See I. Saffron, Caviar (2002).
Caviar is the processed, salted roe of certain species of fish, most notably the sturgeon (black caviar) and the salmon (red caviar). It is commercially marketed worldwide as a delicacy and is eaten as a garnish or a spread; for example, with hors d'œuvres.
The word caviar entered English via Italian or Turkish,; it is ultimately derived from Persian /xɒvjɒr/, from khaya "egg" (from Middle Persian khayak "egg," from Old Iranian *qvyaka-, diminutive of *avya-, from PIE *owyo-/*oyyo- "egg") + dar "bearing."
Some also think it derives from the Persian word خاگآور (Xâg-âvar), meaning "the roe-generator"; others say chav-jar, which means "cake of power", a reference to the ancient Persian practice of eating caviar in stick form as a kind of elixir.
In Persian, the word refers to both the sturgeon and its roe; in Russian, the word икра (ikra), "roe", is used. The Russian word malossol ("little salt") sometimes appears on caviar tins to show that the caviar is minimally salted; typically, caviar contains 4% to 8% salt, with the better-brand varieties generally being less salted.
The Caspian Sea is considered the source of the finest black caviar in the world. Contemporary black caviar is roe from sturgeon fished from the Caspian Sea in Azerbaijan, Iran, Russia and Kazakhstan. The highest prices paid are for the Beluga, Ossetra, and Sevruga varieties. The large-grained Beluga caviar is from the Beluga sturgeon, a fish which is unrelated to the Beluga whale, a mammal (the word "beluga" derives from the Russian word for white). The golden Sterlet caviar was once a favorite of czars, shahs, and emperors. Currently, the dwindling fishing yields consequent to overfishing and pollution have resulted in the creation of less costly, though popular, caviar-quality roe alternatives from the whitefish and the North Atlantic salmon.
The harvest and sale of black caviar have been banned in Russia since August 1, 2007. The ban extends for 10 years, but scientific research and the artificial breeding of black caviar fish are exempted.
In the early 1900s, Canada and the United States were the major caviar suppliers to Europe; they harvested roe from the lake sturgeon in the North American midwest, and from the Shortnose sturgeon and the Atlantic sturgeon spawning in the rivers of the Eastern coast of the United States. Today, however, the Shortnose sturgeon is rated Vulnerable in the IUCN Red List of endangered species and rated Endangered per the U.S. Endangered Species Act.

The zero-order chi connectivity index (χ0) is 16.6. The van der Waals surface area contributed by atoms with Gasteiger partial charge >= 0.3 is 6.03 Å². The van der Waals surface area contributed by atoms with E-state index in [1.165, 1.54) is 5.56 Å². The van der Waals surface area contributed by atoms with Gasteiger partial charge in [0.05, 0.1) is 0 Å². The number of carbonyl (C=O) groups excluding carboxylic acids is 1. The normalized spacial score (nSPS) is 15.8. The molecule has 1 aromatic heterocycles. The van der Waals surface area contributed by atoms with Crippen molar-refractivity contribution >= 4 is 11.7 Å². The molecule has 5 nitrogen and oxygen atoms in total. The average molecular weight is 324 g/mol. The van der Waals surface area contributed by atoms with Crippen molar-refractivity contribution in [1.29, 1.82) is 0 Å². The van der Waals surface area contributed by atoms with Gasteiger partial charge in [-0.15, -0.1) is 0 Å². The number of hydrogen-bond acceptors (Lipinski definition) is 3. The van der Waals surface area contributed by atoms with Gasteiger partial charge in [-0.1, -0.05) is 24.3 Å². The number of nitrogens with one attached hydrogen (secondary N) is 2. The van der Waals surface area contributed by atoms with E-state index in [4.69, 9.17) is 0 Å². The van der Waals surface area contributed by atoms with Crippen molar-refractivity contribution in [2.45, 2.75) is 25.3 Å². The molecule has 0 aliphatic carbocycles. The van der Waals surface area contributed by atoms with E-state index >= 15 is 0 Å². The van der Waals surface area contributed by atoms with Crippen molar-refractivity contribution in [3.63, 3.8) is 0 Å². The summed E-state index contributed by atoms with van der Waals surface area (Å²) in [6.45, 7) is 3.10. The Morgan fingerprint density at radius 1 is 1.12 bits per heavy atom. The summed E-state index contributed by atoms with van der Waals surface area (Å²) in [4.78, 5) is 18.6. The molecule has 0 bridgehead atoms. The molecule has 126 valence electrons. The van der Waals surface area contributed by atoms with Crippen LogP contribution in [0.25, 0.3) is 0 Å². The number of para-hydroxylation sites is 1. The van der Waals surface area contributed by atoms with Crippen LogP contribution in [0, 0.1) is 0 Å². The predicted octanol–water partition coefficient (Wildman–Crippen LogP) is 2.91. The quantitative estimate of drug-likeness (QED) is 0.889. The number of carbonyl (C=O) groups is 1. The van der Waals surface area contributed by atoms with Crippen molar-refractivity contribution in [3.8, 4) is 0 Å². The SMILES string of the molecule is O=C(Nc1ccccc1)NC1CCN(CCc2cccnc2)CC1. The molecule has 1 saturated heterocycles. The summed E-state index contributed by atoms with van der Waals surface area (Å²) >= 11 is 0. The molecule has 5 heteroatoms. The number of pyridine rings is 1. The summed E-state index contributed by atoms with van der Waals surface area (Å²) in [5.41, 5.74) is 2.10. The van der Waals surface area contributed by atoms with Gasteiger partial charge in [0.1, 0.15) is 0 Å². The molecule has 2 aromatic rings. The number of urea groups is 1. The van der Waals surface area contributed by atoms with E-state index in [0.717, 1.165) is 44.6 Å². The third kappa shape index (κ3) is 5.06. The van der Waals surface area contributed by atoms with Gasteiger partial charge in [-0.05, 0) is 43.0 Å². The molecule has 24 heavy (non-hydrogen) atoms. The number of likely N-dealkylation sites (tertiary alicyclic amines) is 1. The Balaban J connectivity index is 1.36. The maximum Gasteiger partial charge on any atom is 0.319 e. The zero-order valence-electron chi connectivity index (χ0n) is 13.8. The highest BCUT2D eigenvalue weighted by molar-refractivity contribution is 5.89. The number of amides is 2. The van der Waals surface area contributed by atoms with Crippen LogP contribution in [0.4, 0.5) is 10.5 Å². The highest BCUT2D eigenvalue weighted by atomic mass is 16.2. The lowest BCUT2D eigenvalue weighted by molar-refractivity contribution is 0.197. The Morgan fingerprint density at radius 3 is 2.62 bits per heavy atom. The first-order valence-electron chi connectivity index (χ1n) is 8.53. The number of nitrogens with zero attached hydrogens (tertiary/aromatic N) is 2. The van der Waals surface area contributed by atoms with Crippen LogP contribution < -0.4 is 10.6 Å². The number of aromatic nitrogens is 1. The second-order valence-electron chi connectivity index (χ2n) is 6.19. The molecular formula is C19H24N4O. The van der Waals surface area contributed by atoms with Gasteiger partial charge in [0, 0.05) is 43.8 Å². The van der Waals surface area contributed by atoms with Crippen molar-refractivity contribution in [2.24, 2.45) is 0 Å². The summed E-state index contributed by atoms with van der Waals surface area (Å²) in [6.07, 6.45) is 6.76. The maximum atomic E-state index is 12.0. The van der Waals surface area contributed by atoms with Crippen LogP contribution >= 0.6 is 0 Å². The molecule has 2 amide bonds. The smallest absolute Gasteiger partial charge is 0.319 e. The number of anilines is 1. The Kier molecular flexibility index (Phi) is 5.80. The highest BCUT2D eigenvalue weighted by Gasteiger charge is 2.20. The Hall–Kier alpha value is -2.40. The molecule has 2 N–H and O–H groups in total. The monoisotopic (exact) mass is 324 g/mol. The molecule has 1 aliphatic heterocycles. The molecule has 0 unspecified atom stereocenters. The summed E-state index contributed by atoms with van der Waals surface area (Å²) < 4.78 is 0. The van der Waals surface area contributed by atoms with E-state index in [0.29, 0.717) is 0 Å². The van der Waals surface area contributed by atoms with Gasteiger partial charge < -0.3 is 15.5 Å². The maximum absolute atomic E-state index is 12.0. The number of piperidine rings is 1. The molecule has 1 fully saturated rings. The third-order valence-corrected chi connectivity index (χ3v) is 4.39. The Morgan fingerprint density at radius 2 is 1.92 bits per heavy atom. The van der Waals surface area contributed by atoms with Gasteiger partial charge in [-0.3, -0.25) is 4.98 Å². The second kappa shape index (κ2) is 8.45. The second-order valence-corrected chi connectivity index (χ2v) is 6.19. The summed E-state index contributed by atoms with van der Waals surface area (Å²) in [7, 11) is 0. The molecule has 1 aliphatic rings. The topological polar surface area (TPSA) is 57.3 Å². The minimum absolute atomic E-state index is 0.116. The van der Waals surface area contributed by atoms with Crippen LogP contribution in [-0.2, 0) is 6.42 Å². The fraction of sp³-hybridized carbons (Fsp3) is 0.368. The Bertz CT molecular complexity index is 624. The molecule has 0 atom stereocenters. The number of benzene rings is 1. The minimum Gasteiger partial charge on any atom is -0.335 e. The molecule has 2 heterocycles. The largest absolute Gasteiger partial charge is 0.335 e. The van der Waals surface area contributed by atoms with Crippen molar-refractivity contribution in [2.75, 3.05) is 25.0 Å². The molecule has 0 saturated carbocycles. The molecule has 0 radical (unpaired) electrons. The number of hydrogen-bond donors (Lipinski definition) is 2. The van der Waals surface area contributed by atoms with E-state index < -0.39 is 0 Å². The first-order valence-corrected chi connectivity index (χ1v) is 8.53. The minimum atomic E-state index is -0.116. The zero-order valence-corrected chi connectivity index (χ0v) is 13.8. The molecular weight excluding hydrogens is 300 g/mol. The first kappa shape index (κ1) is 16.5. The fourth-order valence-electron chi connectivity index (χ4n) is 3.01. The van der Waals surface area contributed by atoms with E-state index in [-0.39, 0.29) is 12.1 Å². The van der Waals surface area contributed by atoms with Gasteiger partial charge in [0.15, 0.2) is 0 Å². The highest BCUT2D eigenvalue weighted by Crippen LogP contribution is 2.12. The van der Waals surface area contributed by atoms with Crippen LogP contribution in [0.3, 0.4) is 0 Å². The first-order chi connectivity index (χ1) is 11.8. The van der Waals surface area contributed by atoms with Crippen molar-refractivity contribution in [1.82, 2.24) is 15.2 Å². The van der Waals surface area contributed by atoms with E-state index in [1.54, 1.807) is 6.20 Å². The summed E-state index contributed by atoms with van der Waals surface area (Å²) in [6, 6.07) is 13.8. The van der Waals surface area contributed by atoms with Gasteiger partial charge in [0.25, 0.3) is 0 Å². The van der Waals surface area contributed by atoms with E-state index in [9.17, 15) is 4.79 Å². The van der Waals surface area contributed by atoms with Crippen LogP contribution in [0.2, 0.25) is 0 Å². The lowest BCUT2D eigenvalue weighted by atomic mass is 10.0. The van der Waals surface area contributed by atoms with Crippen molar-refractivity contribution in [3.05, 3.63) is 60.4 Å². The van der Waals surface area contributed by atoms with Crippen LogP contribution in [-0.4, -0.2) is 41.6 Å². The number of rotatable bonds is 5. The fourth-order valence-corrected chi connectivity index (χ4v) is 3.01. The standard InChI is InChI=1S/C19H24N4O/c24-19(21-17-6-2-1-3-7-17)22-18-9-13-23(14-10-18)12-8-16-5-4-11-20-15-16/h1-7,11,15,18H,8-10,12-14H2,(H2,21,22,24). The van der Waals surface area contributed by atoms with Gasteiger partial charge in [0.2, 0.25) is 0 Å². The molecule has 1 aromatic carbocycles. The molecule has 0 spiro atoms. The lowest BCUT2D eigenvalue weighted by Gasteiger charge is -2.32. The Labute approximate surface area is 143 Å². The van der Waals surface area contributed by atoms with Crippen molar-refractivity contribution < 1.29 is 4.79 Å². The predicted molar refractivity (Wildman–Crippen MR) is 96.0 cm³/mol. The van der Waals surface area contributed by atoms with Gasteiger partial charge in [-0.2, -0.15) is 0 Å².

Current aquaculture of sturgeon is an economically viable means of sustainable, commercial caviar production, especially in Spain, France, Uruguay, and California. Hackleback caviar is a popular, inexpensive product of this industry. Paddlefish, a sturgeon cousin, is also farmed in increasing numbers.
Recently, the amount of allowed wild fish harvesting has been decreased, consequently increasing caviar prices. In September 2005, the United States Fish and Wildlife Service banned the import of Caspian Sea Beluga caviar, to protect the endangered Beluga sturgeon; a month later, the ban included Beluga caviar from the entire Black Sea basin. In January 2006, CITES, the convention for trade in endangered species, announced they were "unable to approve the [caviar] export quotas" for 2006 from wild fish stocks. In January 2007, this ban was partly lifted, allowing the sale of 96 tons of caviar, 15% below the official 2005 level.
An obvious sturgeon caviar imitation is Danish black coloured lumpsucker caviar, which is sold throughout Europe in small glass jars. It can also be found red coloured. A more expensive sturgeon caviar alternative, sold in Sweden and Finland, is the caviar from the vendace. In Finland caviars from the burbot and the common whitefish are also sold.
In some eastern european countries, such as Ukraine, "Ikra" also refers to an eggplant spread which is often referred to as "poor man's caviar."
In the vegetarian foodstuffs market, Algae-based imitation caviar is produced and sold as a caviar alternative.